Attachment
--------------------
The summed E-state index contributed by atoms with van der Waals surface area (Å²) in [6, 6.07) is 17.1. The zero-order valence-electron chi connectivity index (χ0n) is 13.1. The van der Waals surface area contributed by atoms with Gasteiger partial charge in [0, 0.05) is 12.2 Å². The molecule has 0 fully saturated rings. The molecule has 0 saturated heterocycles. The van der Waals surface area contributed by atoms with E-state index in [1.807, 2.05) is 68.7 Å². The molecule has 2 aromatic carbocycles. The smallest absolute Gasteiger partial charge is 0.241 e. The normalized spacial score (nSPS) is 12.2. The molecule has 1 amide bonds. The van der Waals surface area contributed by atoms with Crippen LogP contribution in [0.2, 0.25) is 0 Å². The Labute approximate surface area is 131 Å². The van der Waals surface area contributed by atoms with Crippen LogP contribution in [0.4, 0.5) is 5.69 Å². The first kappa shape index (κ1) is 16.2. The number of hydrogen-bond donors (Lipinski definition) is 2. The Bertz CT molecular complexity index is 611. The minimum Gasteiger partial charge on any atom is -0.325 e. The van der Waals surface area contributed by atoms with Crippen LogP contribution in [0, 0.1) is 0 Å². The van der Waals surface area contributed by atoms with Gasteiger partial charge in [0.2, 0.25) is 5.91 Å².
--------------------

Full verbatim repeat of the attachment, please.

The summed E-state index contributed by atoms with van der Waals surface area (Å²) in [6, 6.07) is 17.1. The zero-order valence-electron chi connectivity index (χ0n) is 13.1. The van der Waals surface area contributed by atoms with Gasteiger partial charge in [0, 0.05) is 12.2 Å². The molecule has 0 fully saturated rings. The molecule has 0 saturated heterocycles. The van der Waals surface area contributed by atoms with E-state index in [1.807, 2.05) is 68.7 Å². The molecule has 2 aromatic carbocycles. The smallest absolute Gasteiger partial charge is 0.241 e. The normalized spacial score (nSPS) is 12.2. The molecule has 1 amide bonds. The van der Waals surface area contributed by atoms with Crippen LogP contribution in [0.2, 0.25) is 0 Å². The Labute approximate surface area is 131 Å². The van der Waals surface area contributed by atoms with Crippen LogP contribution in [0.4, 0.5) is 5.69 Å². The first kappa shape index (κ1) is 16.2. The number of hydrogen-bond donors (Lipinski definition) is 2. The Bertz CT molecular complexity index is 611. The minimum Gasteiger partial charge on any atom is -0.325 e. The van der Waals surface area contributed by atoms with Crippen LogP contribution in [0, 0.1) is 0 Å². The van der Waals surface area contributed by atoms with Gasteiger partial charge in [0.2, 0.25) is 5.91 Å².